Faryar Fathi

Composer, Coder, Entrepreneur

Tip: Hacking Private Class Methods in Objective-C

There is no such thing as a private method in Objective-C. Developers, however, use class extensions to declare the methods they don’t want to expose publicly, effectively making them ‘private’.

Let’s say you are subclassing a library class and to make it work for your application, you need to reimplement one of its private methods without replacing it. In other words, you still want be able to call super, but you also want to add your own code. Something like this:


Emmanuelle started out as an improvisation, like most of my songs. Being a huge fan of Satie’s Gnossiennes, I was trying to play something inspired by them.

What made Emmanuelle special was the ease with which I managed to write it. I usually agonize over every detail of my songs, and more often than not, they end the in a pile of more than 200 unfinished songs that I have yet to decide how to develop, end, orchestrate, etc. But this time, all I had to do was to transcribe the recorded improvisation. Although, I am not 100% satisfied it and wouldn’t mind changing things around here and there, I’ve decided not to change a single note…. at least for now!

Hope you enjoy it!

Quick Tip: Objective-C Ternary Operator

Use conditional operators (aka ternary operators) to make your code more legible and clear. Conditional assignment is the most common use case for ternary operators.

With the ternary operator, you can turn this:

int days;

if (thisYear == leapYear) {
  days = 366;
} else {
  days = 365;

into this:

int days = (thisYear == leapYear) ? 366 : 365;

Only one line of code, and a lot easier to read and understand when you’re familiar with the syntax.

What Will Your Verse Be?

O Me! O life!… of the questions of these recurring;
Of the endless trains of the faithless—of cities fill’d with the foolish;
Of myself forever reproaching myself, (for who more foolish than I, and who more faithless?)
Of eyes that vainly crave the light—of the objects mean—of the struggle ever renew’d;
Of the poor results of all—of the plodding and sordid crowds I see around me;
Of the empty and useless years of the rest—with the rest me intertwined;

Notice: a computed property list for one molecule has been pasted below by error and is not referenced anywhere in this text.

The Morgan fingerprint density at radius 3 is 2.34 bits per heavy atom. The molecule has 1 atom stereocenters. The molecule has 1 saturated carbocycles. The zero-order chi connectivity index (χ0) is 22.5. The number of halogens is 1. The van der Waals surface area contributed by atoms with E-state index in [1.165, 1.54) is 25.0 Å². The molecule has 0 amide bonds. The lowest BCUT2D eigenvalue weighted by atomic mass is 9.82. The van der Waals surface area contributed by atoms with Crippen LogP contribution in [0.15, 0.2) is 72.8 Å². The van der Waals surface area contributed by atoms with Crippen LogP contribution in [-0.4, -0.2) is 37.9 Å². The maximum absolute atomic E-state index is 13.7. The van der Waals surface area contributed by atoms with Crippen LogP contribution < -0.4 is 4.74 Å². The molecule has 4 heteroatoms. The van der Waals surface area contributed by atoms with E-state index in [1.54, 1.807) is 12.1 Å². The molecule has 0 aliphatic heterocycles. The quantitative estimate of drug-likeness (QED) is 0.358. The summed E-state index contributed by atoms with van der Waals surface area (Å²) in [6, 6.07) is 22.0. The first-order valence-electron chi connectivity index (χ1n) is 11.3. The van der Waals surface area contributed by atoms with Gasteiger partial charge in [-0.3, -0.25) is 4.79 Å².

The question, O me! so sad, recurring—What good amid these, O me, O life?


That you are here—that life exists, and identity;

That the powerful play goes on, and you will contribute a verse.

  • Walt Whitman

What will your verse be?

Objective-C Literals

When I was introduced to Objective-C, its verbose syntax seemed annoying and even unnecessary. But I quickly learned to appreciate the clarity that it often provides and eventually that very same verbosity became one of the reasons that I enjoy writing code in Objective-C. However, there are a few frequently used classes in the Foundation framework that have literal equivalents, and I have opted to use them since they can make my code more concise, easier to read and easier to debug.

Let’s have a look at them, shall we?

Be Yourself

To be yourself in a world that is constantly trying to make you something else is the greatest accomplishment.

Ralph Waldo Emerson

A Half Forgotten Dream

Dedicating my life to music has been a dream of mine for a very long time. I’ve always believed that music is my true calling and I regret not following my heart and not pursuing music professionally.

I used to console myself and say, “You can do it in the future, when you have more free time.” But life was going on at full speed, and what was once a consuming dream, was fading away with each passing day.

Hello World!

Testing 1 2 3 …

#import <Foundation/Foundation.h>

int main(int argc, const char * argv[])

    @autoreleasepool {

        NSLog(@"Hello, World!");

    return 0;